"If Facebook could ... topple the Egyptian government, then perhaps Herman Cain can use it to win Iowa"

“Message is more important than money,” Cain boomed to reporters gathered at the New Hampshire state capitol last week. “Mr. Perry and Mr. Romney spent a lot of money trying to influence the outcome of that straw poll. We rented a bus and drove around the state delivering a message of common-sense solutions. And it worked. And you’re going to see that same bus right here in New Hampshire.”…

There’s also little evidence that Cain is turning to nontraditional organizational tools to keep his momentum going. He has more than 270,000 followers on Facebook and about 119,000 on Twitter, but these numbers are in the ballpark, and in some cases lower, than those of his leading rivals. In other words, if Cain has the potential to foment a social-networking revolution as an alternative to traditional organizing, it hasn’t started yet.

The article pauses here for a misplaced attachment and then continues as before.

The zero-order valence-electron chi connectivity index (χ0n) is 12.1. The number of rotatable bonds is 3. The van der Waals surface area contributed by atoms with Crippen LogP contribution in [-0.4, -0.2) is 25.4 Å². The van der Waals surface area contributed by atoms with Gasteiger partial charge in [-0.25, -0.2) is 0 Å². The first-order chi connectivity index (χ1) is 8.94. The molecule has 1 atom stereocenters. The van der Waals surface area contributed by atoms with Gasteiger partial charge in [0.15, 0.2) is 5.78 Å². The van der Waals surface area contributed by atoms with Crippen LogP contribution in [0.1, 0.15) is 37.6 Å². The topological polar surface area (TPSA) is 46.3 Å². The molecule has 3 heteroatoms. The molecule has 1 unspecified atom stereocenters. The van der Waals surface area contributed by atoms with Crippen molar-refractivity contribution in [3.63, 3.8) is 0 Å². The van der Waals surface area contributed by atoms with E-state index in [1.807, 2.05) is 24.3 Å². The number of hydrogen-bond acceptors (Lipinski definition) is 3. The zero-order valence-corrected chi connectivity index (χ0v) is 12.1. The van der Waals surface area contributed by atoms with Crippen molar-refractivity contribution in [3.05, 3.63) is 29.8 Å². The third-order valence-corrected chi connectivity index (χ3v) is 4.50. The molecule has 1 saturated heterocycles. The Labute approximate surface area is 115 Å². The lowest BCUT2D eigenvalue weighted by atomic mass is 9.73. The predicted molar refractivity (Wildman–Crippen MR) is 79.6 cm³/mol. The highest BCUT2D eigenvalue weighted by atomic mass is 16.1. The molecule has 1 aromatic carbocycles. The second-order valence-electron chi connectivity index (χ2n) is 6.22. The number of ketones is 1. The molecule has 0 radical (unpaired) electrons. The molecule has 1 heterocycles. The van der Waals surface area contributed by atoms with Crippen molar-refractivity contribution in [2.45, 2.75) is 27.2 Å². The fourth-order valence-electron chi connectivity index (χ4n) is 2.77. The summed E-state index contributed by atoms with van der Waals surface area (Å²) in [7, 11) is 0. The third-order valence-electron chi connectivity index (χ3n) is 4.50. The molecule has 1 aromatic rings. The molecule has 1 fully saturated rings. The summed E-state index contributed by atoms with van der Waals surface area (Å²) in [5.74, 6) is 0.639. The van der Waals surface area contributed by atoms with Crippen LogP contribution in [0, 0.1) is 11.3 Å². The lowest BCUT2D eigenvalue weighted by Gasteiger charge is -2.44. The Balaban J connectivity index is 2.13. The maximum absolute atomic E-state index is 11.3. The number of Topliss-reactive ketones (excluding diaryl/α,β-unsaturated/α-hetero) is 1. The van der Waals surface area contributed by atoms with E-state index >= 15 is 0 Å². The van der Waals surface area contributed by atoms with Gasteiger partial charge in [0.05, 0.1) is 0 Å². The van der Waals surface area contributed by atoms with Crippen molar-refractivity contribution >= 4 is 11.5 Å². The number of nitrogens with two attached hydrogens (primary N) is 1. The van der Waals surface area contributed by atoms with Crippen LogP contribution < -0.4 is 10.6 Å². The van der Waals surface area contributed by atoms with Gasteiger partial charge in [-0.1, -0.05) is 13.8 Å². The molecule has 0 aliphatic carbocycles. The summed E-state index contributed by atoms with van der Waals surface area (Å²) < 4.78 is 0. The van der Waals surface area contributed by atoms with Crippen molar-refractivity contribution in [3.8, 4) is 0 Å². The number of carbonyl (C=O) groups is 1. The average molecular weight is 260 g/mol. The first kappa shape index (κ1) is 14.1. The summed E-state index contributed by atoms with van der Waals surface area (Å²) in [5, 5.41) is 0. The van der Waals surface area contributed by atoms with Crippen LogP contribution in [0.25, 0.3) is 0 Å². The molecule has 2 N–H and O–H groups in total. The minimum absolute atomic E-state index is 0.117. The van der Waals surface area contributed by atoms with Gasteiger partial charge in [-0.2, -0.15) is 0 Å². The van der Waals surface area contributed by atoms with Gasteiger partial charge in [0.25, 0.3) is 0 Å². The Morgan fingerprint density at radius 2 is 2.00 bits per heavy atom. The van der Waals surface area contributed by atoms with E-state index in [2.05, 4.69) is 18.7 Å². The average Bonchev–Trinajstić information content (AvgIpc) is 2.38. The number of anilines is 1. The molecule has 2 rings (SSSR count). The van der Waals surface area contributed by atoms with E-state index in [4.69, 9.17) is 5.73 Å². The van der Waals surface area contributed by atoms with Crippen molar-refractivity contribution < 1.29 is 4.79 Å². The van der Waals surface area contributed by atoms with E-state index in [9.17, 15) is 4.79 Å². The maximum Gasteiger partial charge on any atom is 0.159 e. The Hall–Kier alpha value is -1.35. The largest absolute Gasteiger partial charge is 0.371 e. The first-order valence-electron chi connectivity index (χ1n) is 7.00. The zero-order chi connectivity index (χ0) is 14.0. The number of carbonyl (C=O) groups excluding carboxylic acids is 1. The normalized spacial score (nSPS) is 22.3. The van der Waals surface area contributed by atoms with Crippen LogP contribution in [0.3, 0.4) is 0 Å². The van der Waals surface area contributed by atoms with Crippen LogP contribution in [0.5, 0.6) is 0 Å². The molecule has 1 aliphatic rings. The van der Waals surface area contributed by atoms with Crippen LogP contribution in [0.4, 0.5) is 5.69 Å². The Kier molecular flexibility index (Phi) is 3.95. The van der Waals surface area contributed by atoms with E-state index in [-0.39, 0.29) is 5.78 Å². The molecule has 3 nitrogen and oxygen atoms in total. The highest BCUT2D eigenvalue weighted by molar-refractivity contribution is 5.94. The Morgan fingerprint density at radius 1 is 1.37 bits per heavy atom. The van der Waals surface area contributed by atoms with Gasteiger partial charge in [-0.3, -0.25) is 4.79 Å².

Rich Killion, a longtime Republican strategist in New Hampshire, home of the nation’s first primary, said he has seen no evidence of a Cain organization since the campaign lost its grass-roots director, Matt Murphy, over the summer…

“Organization does matter,” Killion said. “Organization captures openings, opportunities, and harnesses momentum into action, which helps you build and follow up and create an operation on the ground with people who are your activists and evangelists and your inspiration for others to get involved. It means a lot in New Hampshire.”